PO Box 40134
Reno, NV 89504
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- * Getting a dog? We can help you and your family choose a dog who will best fit in with your family and lifestyle.
- * Private Lessons in your home or at a specific location...
- * Ask about group classes and dog socials...
- * Ask us about semi private lessons! Two people, 2 dogs, one great price break!
- * Advice / Solutions / Prevention Plans for common canine-human conflicts such as digging, jumping up, pulling on leash, puppy mouthing, housetraining, barking, digging, etc... etc... etc...
- * We can teach you how to avoid problem behaviors BEFORE they become habits.The key is - Don't let your dog develop a bad habit. If your shoes are ALWAYS unavailable, your dog will never develop a shoe fetish :)
- * 911 Housetraining Help! We can teach you to litter box train a small dog or we can help you teach your dog to potty on cue or in a certain area!
- * Help Prepare your dog for baby's arrival...
- * CHASING SKATEBOARDS? Monica the dog trainer may be one of the few dog trainers who can ride a skateboard and help you desensitize your dog to board chasing!
- * Consider your canine-related needs. We LOVE to find creative and innovative solutions to common or unique issues! Ask about it! We can help!
- * Does you dog eat wierd stuff? This can be very dangerous and costly! We can help solve rock eating or even feces eating habits...
- * All ages/breeds family dog training - puppy, tweeners, and adults. All family members welcome.
- * Reduce problem barking at your front door (and other issues) with a Manners Minder remote reward training system! Machine rental and instruction now available.
- * Interested in Agility or other dog related sports? We can help!
- * Don't have time to train your dog? Let us help get you started. We can work with your dog one on one at your home.
- * Dogs and HUMANS are NEVER too old to learn new tricks! Enroll your older dog in training lessons today! Human and canine brains have been found to be more plastic than once thought! The brain will grow new connections if we keep inputting new information! Mental stimulation keeps us all young at heart staving off boredom, depression, and destructive or nuisance behaviors.
- * Boredom prevention and enrichment training - Ideas to avoid or redirect destructive behaviors
- * Temperament assessments available for rescues prior to adoption.
- * Helping shy or fearful dogs overcome their worries.
- * Specializing in newly rescued dogs of all ages
- * Advice / Solutions for training deaf dogs. A vibration (not shock) collar may work best.
- * Occupational Therapy for injured, recovering, or elderly dogs. Mental stimulation burns as many calories as physical exercise. All dogs need mental stimulation AND physical excercise, but sometimes due to injury, surgery, or old age, physical excercise is not possible. Learn creative ways to give your dog a mental work out!
- * Confidential consultation / suggestions for dog-related businesses, including, but not limited to, veterinary offices, day cares, boarding facilities, rescue facilities, dog training, etc... Have a professional dog trainer work with or evaluate your staff to improve efficiency, safety, and dog skills... Helping you solve /prevent/ analyze problems from a certified professional dog trainer's knowledge assessed (CPDT-KA) perspective and experience.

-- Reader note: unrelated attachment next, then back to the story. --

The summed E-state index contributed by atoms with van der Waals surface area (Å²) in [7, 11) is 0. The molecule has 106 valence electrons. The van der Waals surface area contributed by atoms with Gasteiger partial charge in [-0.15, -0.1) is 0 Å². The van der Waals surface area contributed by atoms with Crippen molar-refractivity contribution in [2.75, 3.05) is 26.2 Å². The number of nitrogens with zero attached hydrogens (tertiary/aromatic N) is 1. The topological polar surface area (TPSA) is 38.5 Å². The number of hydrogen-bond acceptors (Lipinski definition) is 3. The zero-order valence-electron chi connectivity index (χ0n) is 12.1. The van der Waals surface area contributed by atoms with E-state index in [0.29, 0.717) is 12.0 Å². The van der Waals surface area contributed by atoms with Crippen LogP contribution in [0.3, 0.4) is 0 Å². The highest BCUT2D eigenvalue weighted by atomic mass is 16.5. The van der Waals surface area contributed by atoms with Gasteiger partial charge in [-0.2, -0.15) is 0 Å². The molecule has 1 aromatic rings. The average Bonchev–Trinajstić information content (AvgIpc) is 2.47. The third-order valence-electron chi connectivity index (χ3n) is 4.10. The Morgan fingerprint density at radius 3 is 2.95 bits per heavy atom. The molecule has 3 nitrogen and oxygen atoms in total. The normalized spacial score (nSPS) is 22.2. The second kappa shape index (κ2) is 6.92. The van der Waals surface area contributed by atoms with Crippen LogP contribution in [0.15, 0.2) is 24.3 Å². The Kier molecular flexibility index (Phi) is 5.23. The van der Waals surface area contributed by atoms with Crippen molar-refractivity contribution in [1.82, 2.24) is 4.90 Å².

- * AND MORE! What do you need? We LOVE to find creative and innovative solutions to unique canine-related issues!
Wednesday, January 14, 2009
Monday, April 14, 2008
When choosing a trainer, ask about bite inhibition. If they have never heard of it, call us!
Dogs bite. Even wonderful/socialized/highly trained dogs may be provoked at some point in life and bite. What matters most is not IF the dog bites but HOW SEVERE is the bite when it occurs? Does the dog only leave a scratch or does the dog sink his teeth into flesh as deep as his canines can go and do so multiple times? You have a responsibility to teach your dog how to use his jaws carefully.
Dr. Ian Dunbar writes, "Puppies bite! And thank goodness they do. Puppy play-fighting and play-biting are essential for your puppy to develop a soft mouth as an adult. Puppy Biting is Normal Natural and Necessary...
Forbidding a young puppy from biting altogether may offer immediate and temporary relief, but it is potentially dangerous because your puppy will not learn that his jaws can inflict pain. Consequently, if ever provoked or frightened as an adult, the resultant bite is likely to be painful and cause serious injury...
No Pain. It is not necessary to hurt or frighten your pup to teach her that biting hurts. A simple "Ouch!" is sufficient. If your pup acknowledges your "ouch" and stops biting, praise her, lure her to sit (to reaffirm that you are in control), reward her with a liver treat, and then resume playing. If your pup ignores the "ouch" and continues biting, yelp "Owwwww!" and leave the room. Your puppy has lost her playmate. Return after a 30-second time-out and make up by lure-rewarding your puppy to come, sit, lie down, and calm down, before resuming play.Do not attempt to take hold of your pup’s collar, or carry her to confinement; you are out of control and she will probably bite you again. Consequently, play with your puppy in a room where it is safe to leave her if she does not respond to your yelp. If she ignores you, she loses her playmate."
Dunbar also writes, "Without a doubt, behavior, temperament, and training problems are the most prevalent terminal illnesses for pet dogs."
Current Study/ Background of Study
- Making the Ultimate Connection - How to create a working partnership with any dog based on mutual respect, focus, and understanding by Tom and Kay Lams 2009
- Foundation Training for Agility - The Road to a Perfect Partnership by Moe Strenfel 2009
- "Juni's C.A.T. Proceedure Video" (Constructional Aggression Treatment) shaping protocol developed by Dr. Jesus Rosales-Ruiz and graduate student Kellie Snider, MS at the university of North Texas) ordered from Peaceable Paws LLC 2008
- Contacts - Bridging the Gap Between Training and Competition with Rachel Sanders 2008- And more...NOW Reading
- "Why Zebras Don't Get Ulcers - A guide to stress, stress related diseases, and coping" by Robert M Sapolsky 1994
- The Thinking Dog Crossover to Clicker Training by Gail Tamases Fisher 2009